The Caves of Steel: The first novel in the Robot Series has a standard murder mystery storyline in which a prominent spacer is murdered and a Earth detective is paired up with a humanoid robot to solve the mystery. This is where we first meet Elijah Baley and R. Daneel Olivaw (the R. standing for Robot).

The Naked Sun: The second novel again teams up Elijah Baley and R. Daneel Olivaw to solve another murder, this time on the spacer planet Solaria. I remember this novel as having great plays on the 3 laws of robotics (he had robots attempting murder!). A good follow up to Caves.

The Robots of Dawn: Yet another murder mystery on a spacer planet for Elijah and Daneel to solve. A little slow, but it has a great ending. Typical 'Asimov going over your head until the end where he ties everything together and you kick yourself' book.

Robots and Empire: The last of the Robot novels is not exactly a mystery, but it is still a highly entertaining novel that bears a great importance on the later series. Elija appears briefly, but his Spacer friend Gloria and his old partner, Daneel, are the main characters. A good ending to the series (watch out for those sneaky Solarians!).

All that aside, I see one problem.

I see where you are going with this. I see some of the value. However, most of us dismiss the DnD allignment orientation you are starting from here. We either don't play a game with allignments, don't play DnD, or deal with games with different social complexes.

There are lots of societies, and game settings, where necromancy is not evil, shunned, or bad. (In fact, most shamans do a lot of necromantic magic, just seldom animate the dead).

This said, you are going to have to set up this a bit more to make it useful. You are going to need to avoid the Generic Adventure Fantasy Cliches (i.e. D&D ones).

Fallen Angel
September 7, 2008, 2:10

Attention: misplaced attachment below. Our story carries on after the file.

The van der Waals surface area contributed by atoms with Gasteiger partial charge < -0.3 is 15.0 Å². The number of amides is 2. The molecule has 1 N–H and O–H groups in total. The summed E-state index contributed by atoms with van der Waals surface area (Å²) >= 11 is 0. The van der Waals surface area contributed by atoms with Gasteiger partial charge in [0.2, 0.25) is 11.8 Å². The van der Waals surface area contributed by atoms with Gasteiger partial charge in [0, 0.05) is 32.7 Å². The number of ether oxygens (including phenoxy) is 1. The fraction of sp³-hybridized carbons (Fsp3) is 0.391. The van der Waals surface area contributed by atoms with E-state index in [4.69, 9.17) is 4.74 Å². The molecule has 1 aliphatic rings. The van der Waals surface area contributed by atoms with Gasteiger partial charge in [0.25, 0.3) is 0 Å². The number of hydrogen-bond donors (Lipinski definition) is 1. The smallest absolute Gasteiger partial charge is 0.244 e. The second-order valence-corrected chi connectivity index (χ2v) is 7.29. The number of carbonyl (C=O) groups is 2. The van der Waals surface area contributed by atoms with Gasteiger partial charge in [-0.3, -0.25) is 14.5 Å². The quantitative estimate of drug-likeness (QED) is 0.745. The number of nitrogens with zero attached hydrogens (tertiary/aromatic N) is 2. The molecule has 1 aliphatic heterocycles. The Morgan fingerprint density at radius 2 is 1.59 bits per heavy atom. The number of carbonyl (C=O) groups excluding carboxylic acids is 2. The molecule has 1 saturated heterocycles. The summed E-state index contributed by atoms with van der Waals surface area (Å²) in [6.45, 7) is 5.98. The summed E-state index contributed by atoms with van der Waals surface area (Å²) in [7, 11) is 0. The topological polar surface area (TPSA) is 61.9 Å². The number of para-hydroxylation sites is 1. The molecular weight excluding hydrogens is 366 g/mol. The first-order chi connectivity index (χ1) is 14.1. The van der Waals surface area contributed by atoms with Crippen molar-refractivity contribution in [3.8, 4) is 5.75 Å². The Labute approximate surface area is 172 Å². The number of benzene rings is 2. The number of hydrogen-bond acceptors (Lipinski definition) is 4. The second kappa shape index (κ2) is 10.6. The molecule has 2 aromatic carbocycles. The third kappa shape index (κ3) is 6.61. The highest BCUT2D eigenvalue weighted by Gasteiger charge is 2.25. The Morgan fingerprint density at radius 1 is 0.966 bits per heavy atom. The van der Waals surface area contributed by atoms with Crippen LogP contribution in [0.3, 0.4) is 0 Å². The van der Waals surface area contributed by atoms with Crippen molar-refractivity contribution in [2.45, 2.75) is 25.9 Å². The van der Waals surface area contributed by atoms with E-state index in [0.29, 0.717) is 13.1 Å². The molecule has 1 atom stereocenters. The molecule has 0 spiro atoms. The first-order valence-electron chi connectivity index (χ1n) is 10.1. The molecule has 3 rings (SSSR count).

I should slowily go over the creations used in each stage of this presentation.

The endgame realstic models might not raise a eyebrow. (Or only just..) but that's at the end of the magiological cycle.

I'm intending on using this as a guide for my other metasetting, a galaxy sized setting mixing magic and technology (depending on the worlds in question.)

Yes I find X-jacks intresting. And I'll be looking at your reading list as soon as I get to the libary.

Lastly, I get the point about alignments. I'll skip them next time.
September 16, 2008, 18:52
The most difficult part with the U/G economics is the initial backlash. Once it gets a foothold in society, the rest will tend to fall into place. As someone once said, you don't win converts to your way of thinking by winning them over, but by outliving your detractors. A new generation grows up in their place without the resistance to the idea, because they have always known it to be.

I don't think that starting with hookers is the best route. Prostitutes are not widely known for having lots of money to invest in things like this, or they wouldn't be in that occupation. I love the idea of Pimp Bone Daddy, though. I'll have the mental image of a skeleton--morphed into something like the Cursed from and wearing a big purple hat & suit--stuck in my head all day. Necromancers gaining recognition and power socially--taking over the kingdom by force, being the big hero that all the kids look up to, obliterating all other forms of magic, or whatever--might be a better tactic.

Another route is to just get people used to necromancy in general through subtle little things. Here is one example from my own campaign. A pc necromancer sells shrunken heads. He makes a nice little profit doing so, which more than covers his own expenses while moving all over the place, as player-characters tend to do. Most of them are just little curios, with some painted bright colours to be more eye-catching while simultaneously less offensive to more delicate sensibilities. Some are enchanted to move or attack, but that's a different story altogether. As he is always on the go, none of the heads he sells in a given town uses corpses from that town, and thus no one is likely to recognise a loved one. All of this serves to make necromancy a little bit more acceptable all the time.
March 17, 2009, 1:31
Interesting Post.